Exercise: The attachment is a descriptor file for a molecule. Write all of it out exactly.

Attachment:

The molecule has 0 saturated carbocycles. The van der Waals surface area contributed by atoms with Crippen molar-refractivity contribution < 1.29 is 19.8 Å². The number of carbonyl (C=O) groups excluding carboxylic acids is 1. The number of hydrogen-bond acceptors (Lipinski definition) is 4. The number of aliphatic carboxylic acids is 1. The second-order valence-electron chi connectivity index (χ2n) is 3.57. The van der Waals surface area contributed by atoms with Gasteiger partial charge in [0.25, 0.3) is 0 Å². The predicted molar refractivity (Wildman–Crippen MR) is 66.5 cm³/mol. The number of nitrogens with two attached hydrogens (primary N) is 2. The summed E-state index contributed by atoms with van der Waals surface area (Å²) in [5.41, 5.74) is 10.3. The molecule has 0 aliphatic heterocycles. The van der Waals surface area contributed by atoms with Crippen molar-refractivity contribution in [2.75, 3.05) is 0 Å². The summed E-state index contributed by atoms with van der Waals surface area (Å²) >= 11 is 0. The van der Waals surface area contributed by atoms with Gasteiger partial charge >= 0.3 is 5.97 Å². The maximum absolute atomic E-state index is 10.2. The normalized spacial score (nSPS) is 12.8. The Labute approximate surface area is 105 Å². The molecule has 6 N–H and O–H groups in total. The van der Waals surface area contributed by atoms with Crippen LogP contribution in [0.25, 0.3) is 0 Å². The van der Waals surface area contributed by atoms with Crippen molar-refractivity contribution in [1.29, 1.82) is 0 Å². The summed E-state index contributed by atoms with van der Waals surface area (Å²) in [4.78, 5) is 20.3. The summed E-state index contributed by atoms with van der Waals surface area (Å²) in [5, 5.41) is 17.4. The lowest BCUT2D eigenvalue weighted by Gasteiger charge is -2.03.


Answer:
The molecule has 0 saturated carbocycles. The van der Waals surface area contributed by atoms with Crippen molar-refractivity contribution < 1.29 is 19.8 Å². The number of carbonyl (C=O) groups excluding carboxylic acids is 1. The number of hydrogen-bond acceptors (Lipinski definition) is 4. The number of aliphatic carboxylic acids is 1. The second-order valence-electron chi connectivity index (χ2n) is 3.57. The van der Waals surface area contributed by atoms with Gasteiger partial charge in [0.25, 0.3) is 0 Å². The predicted molar refractivity (Wildman–Crippen MR) is 66.5 cm³/mol. The number of nitrogens with two attached hydrogens (primary N) is 2. The summed E-state index contributed by atoms with van der Waals surface area (Å²) in [5.41, 5.74) is 10.3. The molecule has 0 aliphatic heterocycles. The van der Waals surface area contributed by atoms with Crippen molar-refractivity contribution in [2.75, 3.05) is 0 Å². The summed E-state index contributed by atoms with van der Waals surface area (Å²) >= 11 is 0. The van der Waals surface area contributed by atoms with Gasteiger partial charge >= 0.3 is 5.97 Å². The maximum absolute atomic E-state index is 10.2. The normalized spacial score (nSPS) is 12.8. The Labute approximate surface area is 105 Å². The molecule has 6 N–H and O–H groups in total. The van der Waals surface area contributed by atoms with Crippen LogP contribution in [0.25, 0.3) is 0 Å². The van der Waals surface area contributed by atoms with Crippen molar-refractivity contribution in [1.29, 1.82) is 0 Å². The summed E-state index contributed by atoms with van der Waals surface area (Å²) in [4.78, 5) is 20.3. The summed E-state index contributed by atoms with van der Waals surface area (Å²) in [5, 5.41) is 17.4. The lowest BCUT2D eigenvalue weighted by Gasteiger charge is -2.03.